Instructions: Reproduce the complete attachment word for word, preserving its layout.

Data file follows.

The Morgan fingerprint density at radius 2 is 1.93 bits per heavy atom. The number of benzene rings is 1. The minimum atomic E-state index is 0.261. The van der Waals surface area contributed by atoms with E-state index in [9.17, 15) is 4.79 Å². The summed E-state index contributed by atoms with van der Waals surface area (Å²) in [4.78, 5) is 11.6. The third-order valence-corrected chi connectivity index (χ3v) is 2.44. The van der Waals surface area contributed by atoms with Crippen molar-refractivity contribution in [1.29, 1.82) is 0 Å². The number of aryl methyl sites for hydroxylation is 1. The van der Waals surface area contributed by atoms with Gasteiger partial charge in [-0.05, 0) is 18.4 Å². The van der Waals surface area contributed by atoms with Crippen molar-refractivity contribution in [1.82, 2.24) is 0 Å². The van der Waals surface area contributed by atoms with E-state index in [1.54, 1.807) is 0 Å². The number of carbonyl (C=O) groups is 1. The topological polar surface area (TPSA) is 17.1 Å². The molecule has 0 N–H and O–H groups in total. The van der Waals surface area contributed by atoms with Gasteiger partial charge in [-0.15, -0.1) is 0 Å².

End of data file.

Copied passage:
The Morgan fingerprint density at radius 2 is 1.93 bits per heavy atom. The number of benzene rings is 1. The minimum atomic E-state index is 0.261. The van der Waals surface area contributed by atoms with E-state index in [9.17, 15) is 4.79 Å². The summed E-state index contributed by atoms with van der Waals surface area (Å²) in [4.78, 5) is 11.6. The third-order valence-corrected chi connectivity index (χ3v) is 2.44. The van der Waals surface area contributed by atoms with Crippen molar-refractivity contribution in [1.29, 1.82) is 0 Å². The number of aryl methyl sites for hydroxylation is 1. The van der Waals surface area contributed by atoms with Gasteiger partial charge in [-0.05, 0) is 18.4 Å². The van der Waals surface area contributed by atoms with Crippen molar-refractivity contribution in [1.82, 2.24) is 0 Å². The van der Waals surface area contributed by atoms with E-state index in [1.54, 1.807) is 0 Å². The number of carbonyl (C=O) groups is 1. The topological polar surface area (TPSA) is 17.1 Å². The molecule has 0 N–H and O–H groups in total. The van der Waals surface area contributed by atoms with Gasteiger partial charge in [-0.15, -0.1) is 0 Å².